There’s no denying there is something magical about seeing the delicate sticks with their single sparks of light nestled lightly on the branches. It looks like something only Santa’s magic could achieve, but this family seems to be enjoying it quite a bit.
Sometimes going forward means going back
Here is another family willing to risk a fire to see those candles glowing on their Christmas tree some 100 years ago. Fortunately, though the subjects of the photo left the candles unlit. Instead, the photographer likely used some technique to add a lighted effect.
That’s all fine, really, because not only is that safer, but this photo presents some beautiful composition. That makes sense because this image reportedly inspired future Christmas cards. Likely, this contributed to the association we have between Christmas and old Victorian aesthetics. Pictures like these solidified that relationship well.
That old, cozy aesthetic is still present, but now we see some creative Christmas tree ornamentation we’re familiar with even 100 years ago. Now, popcorn tinsel adds some fluffiness and body to what hangs around the tree.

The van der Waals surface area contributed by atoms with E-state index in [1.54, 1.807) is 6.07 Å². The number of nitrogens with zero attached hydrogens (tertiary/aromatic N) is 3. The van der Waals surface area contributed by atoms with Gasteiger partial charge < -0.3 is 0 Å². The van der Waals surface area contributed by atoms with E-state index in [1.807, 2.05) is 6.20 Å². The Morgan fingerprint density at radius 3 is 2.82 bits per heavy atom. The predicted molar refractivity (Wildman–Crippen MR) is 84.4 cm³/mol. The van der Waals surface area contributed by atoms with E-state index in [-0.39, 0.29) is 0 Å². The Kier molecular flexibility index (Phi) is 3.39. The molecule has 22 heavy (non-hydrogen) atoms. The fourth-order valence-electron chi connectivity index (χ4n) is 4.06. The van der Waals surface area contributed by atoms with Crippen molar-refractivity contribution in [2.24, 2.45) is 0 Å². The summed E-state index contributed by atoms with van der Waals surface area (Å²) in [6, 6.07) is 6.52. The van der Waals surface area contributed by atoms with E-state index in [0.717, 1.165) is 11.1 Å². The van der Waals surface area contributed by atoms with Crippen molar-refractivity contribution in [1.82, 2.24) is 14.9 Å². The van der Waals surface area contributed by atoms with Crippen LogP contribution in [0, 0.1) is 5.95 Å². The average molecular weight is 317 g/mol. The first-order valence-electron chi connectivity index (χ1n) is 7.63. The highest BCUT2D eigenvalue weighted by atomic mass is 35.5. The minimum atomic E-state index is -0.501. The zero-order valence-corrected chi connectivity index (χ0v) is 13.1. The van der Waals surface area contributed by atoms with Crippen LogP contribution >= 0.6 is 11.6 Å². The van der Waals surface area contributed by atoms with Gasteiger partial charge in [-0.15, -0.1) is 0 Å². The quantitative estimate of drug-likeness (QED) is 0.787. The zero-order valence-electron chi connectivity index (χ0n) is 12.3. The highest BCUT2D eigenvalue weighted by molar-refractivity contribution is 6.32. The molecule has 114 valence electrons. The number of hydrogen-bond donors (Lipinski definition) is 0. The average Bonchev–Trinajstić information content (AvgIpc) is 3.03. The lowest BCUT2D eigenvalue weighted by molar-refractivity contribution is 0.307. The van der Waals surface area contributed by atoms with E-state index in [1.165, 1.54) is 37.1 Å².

What’s more, the strands are draped tastefully back and forth across the branches. This is very different from the simple way tinsel used to hang, like really mimicking those abandoned candlesticks. This 1910 picture from Dayton, Ohio gives us a lot to feel excited about!
All the color and vibrancy came from the tree alone
If you look closely, you’ll notice some subtler differences between a Christmas tree from 100 years ago and one today. Having the photo be in black-and-white makes it a bit hard to notice, but it’s there.
Here’s a hint: look below the tree. Flashy patterns and wild colors are totally absent. That’s because many people wrapped gifts in plain paper. Everything eye-catching went towards the tree. Patterned paper like what we use didn’t become popular until sometime later.
Not everyone brought in a big tree for the big day
One big difference between Christmas trees now and 100 years ago is the size. Sometimes, smaller trees worked just as well. This allowed the trees to go on tables to be decorations there.
There, they could be enjoyed alongside other various ornaments and items. What says Christmas more than a delicious dessert, quaint decorations, and a tree all in one corner? It’s a pretty good idea. Today, we do something similar with fake, stylized trees. Clearly, this habit stuck.
The decor may be different, but some approaches are the same